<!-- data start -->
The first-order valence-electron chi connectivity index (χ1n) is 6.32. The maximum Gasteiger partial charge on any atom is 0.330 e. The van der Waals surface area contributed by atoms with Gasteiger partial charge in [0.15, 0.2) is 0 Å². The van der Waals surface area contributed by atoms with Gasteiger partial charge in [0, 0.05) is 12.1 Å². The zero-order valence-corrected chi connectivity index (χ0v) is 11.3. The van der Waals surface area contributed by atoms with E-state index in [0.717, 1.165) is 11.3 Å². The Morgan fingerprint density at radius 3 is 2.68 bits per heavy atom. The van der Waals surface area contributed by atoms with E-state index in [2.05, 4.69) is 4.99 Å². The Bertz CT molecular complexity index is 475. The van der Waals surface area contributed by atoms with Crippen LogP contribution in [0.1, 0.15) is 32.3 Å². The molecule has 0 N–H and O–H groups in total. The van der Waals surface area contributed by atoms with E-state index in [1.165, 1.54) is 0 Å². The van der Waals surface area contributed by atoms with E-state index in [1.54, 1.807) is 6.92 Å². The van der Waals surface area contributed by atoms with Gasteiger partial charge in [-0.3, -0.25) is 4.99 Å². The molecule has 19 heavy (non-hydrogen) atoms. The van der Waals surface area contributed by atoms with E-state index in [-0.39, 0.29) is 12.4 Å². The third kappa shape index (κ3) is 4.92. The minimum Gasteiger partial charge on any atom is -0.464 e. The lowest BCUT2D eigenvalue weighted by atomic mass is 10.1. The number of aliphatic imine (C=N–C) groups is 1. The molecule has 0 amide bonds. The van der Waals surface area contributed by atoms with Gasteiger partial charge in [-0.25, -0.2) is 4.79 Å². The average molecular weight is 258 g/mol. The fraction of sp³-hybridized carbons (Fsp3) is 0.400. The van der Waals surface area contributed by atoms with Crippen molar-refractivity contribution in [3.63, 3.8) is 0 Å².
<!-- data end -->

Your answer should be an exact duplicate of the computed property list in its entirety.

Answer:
The first-order valence-electron chi connectivity index (χ1n) is 6.32. The maximum Gasteiger partial charge on any atom is 0.330 e. The van der Waals surface area contributed by atoms with Gasteiger partial charge in [0.15, 0.2) is 0 Å². The van der Waals surface area contributed by atoms with Gasteiger partial charge in [0, 0.05) is 12.1 Å². The zero-order valence-corrected chi connectivity index (χ0v) is 11.3. The van der Waals surface area contributed by atoms with E-state index in [0.717, 1.165) is 11.3 Å². The Morgan fingerprint density at radius 3 is 2.68 bits per heavy atom. The van der Waals surface area contributed by atoms with E-state index in [2.05, 4.69) is 4.99 Å². The Bertz CT molecular complexity index is 475. The van der Waals surface area contributed by atoms with Crippen LogP contribution in [0.1, 0.15) is 32.3 Å². The molecule has 0 N–H and O–H groups in total. The van der Waals surface area contributed by atoms with E-state index in [1.165, 1.54) is 0 Å². The van der Waals surface area contributed by atoms with E-state index in [1.54, 1.807) is 6.92 Å². The van der Waals surface area contributed by atoms with Gasteiger partial charge in [-0.3, -0.25) is 4.99 Å². The molecule has 19 heavy (non-hydrogen) atoms. The van der Waals surface area contributed by atoms with E-state index in [-0.39, 0.29) is 12.4 Å². The third kappa shape index (κ3) is 4.92. The minimum Gasteiger partial charge on any atom is -0.464 e. The lowest BCUT2D eigenvalue weighted by atomic mass is 10.1. The number of aliphatic imine (C=N–C) groups is 1. The molecule has 0 amide bonds. The van der Waals surface area contributed by atoms with Gasteiger partial charge in [-0.25, -0.2) is 4.79 Å². The average molecular weight is 258 g/mol. The fraction of sp³-hybridized carbons (Fsp3) is 0.400. The van der Waals surface area contributed by atoms with Crippen molar-refractivity contribution in [3.63, 3.8) is 0 Å².